Blazer5 Gaming revamps roster for 2021
Portland's NBA 2K League video game team, Blazer5 Gaming, has an entirely new lineup.
The names might not be as recognizable as Damian Lillard and CJ McCollum, but the NBA 2K video-game set knows all about the players. The names: shooting guard Rashan "Scretty" Petty; point guard Matthew "Bash" Robles; small forward Marquis "Randomz" Gill; power forward Christopher "BreadwinnerLA" Lafanette; center Dayvon "GOOFY757" Curry; center Joel "JoelLazu" Lazu.
The players play 5-on-5, just like the real game, against other teams affiliated with NBA franchises. The Blazers are looking to return to the playoffs when the regular season starts in May.
New players on Blazer5 Gaming? No problem, Curry said.
"You bond through the game and away from the game," Curry said. "Chemistry does not take long."
Curry should know. In 2018, NBA 2K League's first season, he helped Knicks Gaming win the championship.
"That experience was life-changing," he added. "It was fun. I felt like I was on top of the world. It's a feeling I want again. It was chemistry, we got along and everybody knew their roles — everybody wasn't trying to be LeBron James."
The Blazer5 Gaming crew "knows a lot about winning. 'Bash' made it to the playoffs. 'Scretty' had two good seasons. 'Randomz' is coming off making the playoffs. They know what it takes to win. It's all about putting it together."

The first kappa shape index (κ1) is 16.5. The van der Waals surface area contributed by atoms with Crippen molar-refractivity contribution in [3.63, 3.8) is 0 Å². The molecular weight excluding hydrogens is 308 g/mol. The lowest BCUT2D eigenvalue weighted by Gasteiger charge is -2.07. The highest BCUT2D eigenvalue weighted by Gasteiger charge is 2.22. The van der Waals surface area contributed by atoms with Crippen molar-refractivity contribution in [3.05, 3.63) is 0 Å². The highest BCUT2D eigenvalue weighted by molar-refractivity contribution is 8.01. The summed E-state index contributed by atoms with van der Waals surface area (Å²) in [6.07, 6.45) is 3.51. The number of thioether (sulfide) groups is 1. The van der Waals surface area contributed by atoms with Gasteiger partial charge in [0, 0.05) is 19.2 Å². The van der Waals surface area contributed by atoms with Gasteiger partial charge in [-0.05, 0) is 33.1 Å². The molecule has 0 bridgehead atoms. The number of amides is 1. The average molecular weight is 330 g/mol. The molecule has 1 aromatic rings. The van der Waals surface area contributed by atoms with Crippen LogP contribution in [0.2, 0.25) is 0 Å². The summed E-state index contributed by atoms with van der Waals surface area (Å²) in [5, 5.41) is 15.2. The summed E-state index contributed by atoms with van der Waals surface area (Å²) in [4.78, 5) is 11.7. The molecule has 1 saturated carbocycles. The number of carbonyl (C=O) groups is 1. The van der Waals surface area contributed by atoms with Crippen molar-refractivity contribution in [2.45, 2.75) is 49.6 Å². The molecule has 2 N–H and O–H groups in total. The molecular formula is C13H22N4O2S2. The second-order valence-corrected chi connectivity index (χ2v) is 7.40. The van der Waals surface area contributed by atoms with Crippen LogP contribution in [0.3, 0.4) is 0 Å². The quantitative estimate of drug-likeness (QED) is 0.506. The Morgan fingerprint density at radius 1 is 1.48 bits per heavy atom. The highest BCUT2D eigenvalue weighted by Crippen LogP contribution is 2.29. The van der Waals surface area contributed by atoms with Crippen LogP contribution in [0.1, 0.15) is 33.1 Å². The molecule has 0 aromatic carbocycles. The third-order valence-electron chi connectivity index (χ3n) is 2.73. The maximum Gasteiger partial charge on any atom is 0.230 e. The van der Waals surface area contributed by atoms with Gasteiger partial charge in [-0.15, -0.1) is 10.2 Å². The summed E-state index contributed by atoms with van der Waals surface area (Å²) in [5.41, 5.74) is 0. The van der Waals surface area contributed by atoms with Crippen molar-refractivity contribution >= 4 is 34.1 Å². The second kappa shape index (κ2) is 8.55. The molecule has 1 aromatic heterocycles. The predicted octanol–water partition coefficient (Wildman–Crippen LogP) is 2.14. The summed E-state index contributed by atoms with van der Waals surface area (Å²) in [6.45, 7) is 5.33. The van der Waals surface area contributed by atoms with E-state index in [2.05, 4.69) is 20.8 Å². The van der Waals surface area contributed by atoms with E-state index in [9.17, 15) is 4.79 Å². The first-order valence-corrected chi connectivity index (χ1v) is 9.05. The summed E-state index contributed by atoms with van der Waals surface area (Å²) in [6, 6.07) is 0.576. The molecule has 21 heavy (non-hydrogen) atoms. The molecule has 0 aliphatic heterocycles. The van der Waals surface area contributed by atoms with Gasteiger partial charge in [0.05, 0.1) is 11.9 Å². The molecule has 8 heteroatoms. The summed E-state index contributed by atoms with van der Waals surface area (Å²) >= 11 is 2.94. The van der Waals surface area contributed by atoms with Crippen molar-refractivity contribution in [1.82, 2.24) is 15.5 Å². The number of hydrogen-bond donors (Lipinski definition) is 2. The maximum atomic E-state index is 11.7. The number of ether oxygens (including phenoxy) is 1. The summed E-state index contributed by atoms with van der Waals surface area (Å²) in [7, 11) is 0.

Said Lafanette, of an all-new roster: "I think it's a big deal in a good way. We all know each other. We all know how to play — no rookies on the team. It's going to be crazy this year."
It should be a balanced Blazer5 Gaming scoring roster, although one player can typically score a lot of points in NBA 2K League.
The team went 8-8 and made the playoffs in 2020, but failed to reach its goal of winning the championship.
It takes a lot of hard work, dedication and consistency to be good in NBA 2K League, Curry said. Meaning it takes a lot of hours playing the game.
Lafanette said he and other players put pressure on themselves to perform, just like regular athletes.
"Now that the league is better and everybody has their own opinion, I try to go out and see what people think and use it as motivation," he said. "There's definitely trash-talking involved."
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